Hey, I always thought that if you want to make a comedy that practices surrealism and is abstract, then go hog wild. Just make sure that the comedy is actually funny. Thankfully for the most part, “Seven Stages…” is funny. It’s very funny, in fact. It’s also so off the wall, weird, and out of the ordinary that it might alienate some audiences who go in to it expecting something mainstream and broader. For a debut Vivieno Caldinelli’s “Seven Stages…” is funny and bold, but by the hour mark, the narrative completely falls apart, and I was about ready for the movie to end.
Young Ohio Couple Paul and Claire just moved to Los Angeles to start a new life together, after garnering a nice apartment at a cheap price. As Claire begins a new job at an ad company, she begins to feel pressure, especially with boyfriend Paul’s laziness and hesitance to find a real job. Things go even worse, when a deranged man crawls in to their apartment window one night, tap dances to their bathroom tub, and commits suicide. Much to their horror, they learn that their apartment was the death place of a cult leader known as the Holy Storsh and now whenever his members seek to commit suicide and join him, they always sneak in to the house. At first the situation seems horrifying, but as Claire and Paul accidentally begin reading Storsh’s teachings, they begin to use his philosophy to help them in everyday life.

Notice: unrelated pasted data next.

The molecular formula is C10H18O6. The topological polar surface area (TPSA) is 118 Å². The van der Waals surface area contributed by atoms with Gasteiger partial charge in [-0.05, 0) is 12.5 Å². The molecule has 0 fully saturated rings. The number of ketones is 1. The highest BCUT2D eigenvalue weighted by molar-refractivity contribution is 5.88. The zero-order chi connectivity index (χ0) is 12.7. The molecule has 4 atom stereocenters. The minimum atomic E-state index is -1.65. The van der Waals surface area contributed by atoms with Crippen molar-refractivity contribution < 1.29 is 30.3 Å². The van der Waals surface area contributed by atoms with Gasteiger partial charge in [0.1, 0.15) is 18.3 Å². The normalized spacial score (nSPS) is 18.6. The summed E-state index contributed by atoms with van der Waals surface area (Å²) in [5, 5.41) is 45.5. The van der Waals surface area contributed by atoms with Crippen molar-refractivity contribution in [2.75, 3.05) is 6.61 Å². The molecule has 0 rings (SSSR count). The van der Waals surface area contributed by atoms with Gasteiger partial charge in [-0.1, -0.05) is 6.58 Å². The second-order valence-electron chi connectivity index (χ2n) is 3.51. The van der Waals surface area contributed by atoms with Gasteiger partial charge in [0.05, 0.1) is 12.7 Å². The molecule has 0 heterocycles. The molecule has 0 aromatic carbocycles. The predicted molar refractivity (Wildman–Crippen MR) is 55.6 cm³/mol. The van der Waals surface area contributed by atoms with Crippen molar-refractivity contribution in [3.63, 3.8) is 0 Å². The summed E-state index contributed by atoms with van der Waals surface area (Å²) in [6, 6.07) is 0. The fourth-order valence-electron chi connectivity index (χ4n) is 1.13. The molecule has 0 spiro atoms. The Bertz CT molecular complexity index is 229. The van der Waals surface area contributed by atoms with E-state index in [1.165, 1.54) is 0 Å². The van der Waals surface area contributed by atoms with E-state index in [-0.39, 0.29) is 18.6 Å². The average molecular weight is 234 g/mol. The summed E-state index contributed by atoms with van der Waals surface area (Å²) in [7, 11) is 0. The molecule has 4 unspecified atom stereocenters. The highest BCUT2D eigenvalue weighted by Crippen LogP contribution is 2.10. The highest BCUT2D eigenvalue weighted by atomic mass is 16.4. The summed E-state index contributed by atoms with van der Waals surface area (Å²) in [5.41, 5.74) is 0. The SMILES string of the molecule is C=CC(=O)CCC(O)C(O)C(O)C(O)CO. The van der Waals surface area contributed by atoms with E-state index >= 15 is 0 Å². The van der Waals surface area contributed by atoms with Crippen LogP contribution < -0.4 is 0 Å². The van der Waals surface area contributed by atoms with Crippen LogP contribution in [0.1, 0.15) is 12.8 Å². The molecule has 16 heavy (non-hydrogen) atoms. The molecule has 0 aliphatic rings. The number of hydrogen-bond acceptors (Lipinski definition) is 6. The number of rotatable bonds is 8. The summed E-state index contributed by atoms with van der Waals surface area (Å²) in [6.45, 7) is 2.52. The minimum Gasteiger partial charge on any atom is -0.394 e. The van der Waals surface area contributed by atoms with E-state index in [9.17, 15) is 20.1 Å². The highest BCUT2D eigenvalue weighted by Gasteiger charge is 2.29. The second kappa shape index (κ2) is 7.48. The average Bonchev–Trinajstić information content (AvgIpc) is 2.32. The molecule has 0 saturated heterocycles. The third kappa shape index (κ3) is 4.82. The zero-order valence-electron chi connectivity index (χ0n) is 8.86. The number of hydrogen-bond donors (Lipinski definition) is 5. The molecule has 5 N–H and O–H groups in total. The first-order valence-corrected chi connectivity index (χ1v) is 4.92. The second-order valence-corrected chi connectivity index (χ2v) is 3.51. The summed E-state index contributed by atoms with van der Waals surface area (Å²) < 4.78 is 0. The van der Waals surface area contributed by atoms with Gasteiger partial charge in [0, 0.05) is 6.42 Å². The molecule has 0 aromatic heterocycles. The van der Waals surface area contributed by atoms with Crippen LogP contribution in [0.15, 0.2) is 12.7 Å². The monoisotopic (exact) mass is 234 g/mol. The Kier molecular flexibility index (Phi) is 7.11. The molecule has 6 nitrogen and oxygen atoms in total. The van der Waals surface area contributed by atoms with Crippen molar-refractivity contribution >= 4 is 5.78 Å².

“Seven Stages…” is loco, and insane. There’s an animated bird talking to character Paul, there’s Paul interviewing himself for a job set to canned laughter, and there’s a long shockingly brilliant monologue from Sam Huntington’s character explaining how he lost his job in Ohio. Suffice to say it involves a water purification plant, and a post apocalyptic war zone. I just couldn’t believe my eyes and ears at times. There are also a ton of cameos from comedians like Brian Posehn, Dana Gould, and Josh Brenner, respectively. Taika Waititi even appears as the Holy Storsh in a mock beard and long hair. Claire and Paul find themselves on separate journeys through this discovery of Storsh, and they inevitably come crashing in to one another as they find a sense of satisfaction in his followers committing suicide in front of them.
While Kate Miccuci and Sam Huntington are great, Dan Harmon steals the movie as a frustrated officer and aspiring screenwriter forced to retrieve the corpses of Storsh’s followers. He not only gets the best lines, but left me in tears more than once. That said after the hour mark “Seven Stages…” fell apart with a weird sub-plot involving a crooked politician, and deranged murders, and I was about ready to tap out from that point on. Even the finale is woefully mishandled with an unusually saccharine closing scene. In any case, “Seven Stages…” is a bonkers, bat shit insane movie, but a funny one. If you’re in the mood to experiment with an unconventional, sometimes loony comedy, I recommend it.
The Cinepocalypse Film Festival Runs from June 21st – June 28th.